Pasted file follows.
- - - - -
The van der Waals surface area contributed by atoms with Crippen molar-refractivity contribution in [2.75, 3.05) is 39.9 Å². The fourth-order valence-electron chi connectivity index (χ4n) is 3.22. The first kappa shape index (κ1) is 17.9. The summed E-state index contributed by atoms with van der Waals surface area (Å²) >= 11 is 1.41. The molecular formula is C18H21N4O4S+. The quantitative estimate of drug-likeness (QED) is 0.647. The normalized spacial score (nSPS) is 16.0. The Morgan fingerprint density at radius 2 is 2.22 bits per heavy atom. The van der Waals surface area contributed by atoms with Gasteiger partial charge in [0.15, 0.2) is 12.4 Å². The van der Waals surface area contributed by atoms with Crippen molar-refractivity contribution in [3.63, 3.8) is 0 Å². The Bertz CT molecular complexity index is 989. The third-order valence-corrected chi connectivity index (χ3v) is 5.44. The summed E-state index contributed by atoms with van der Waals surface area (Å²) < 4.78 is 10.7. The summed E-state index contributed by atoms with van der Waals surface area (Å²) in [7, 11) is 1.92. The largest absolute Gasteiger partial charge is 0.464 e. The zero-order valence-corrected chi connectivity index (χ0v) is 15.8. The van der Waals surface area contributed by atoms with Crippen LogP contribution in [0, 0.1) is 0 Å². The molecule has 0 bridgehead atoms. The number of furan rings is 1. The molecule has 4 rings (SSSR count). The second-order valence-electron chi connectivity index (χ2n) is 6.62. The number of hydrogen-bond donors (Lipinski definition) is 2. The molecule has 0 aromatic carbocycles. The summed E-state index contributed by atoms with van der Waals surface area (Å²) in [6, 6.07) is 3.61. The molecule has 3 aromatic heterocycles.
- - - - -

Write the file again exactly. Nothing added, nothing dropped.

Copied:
The van der Waals surface area contributed by atoms with Crippen molar-refractivity contribution in [2.75, 3.05) is 39.9 Å². The fourth-order valence-electron chi connectivity index (χ4n) is 3.22. The first kappa shape index (κ1) is 17.9. The summed E-state index contributed by atoms with van der Waals surface area (Å²) >= 11 is 1.41. The molecular formula is C18H21N4O4S+. The quantitative estimate of drug-likeness (QED) is 0.647. The normalized spacial score (nSPS) is 16.0. The Morgan fingerprint density at radius 2 is 2.22 bits per heavy atom. The van der Waals surface area contributed by atoms with Gasteiger partial charge in [0.15, 0.2) is 12.4 Å². The van der Waals surface area contributed by atoms with Crippen molar-refractivity contribution in [3.63, 3.8) is 0 Å². The Bertz CT molecular complexity index is 989. The third-order valence-corrected chi connectivity index (χ3v) is 5.44. The summed E-state index contributed by atoms with van der Waals surface area (Å²) < 4.78 is 10.7. The summed E-state index contributed by atoms with van der Waals surface area (Å²) in [7, 11) is 1.92. The largest absolute Gasteiger partial charge is 0.464 e. The zero-order valence-corrected chi connectivity index (χ0v) is 15.8. The van der Waals surface area contributed by atoms with Crippen LogP contribution in [0, 0.1) is 0 Å². The molecule has 0 bridgehead atoms. The number of furan rings is 1. The molecule has 4 rings (SSSR count). The second-order valence-electron chi connectivity index (χ2n) is 6.62. The number of hydrogen-bond donors (Lipinski definition) is 2. The molecule has 0 aromatic carbocycles. The summed E-state index contributed by atoms with van der Waals surface area (Å²) in [6, 6.07) is 3.61. The molecule has 3 aromatic heterocycles.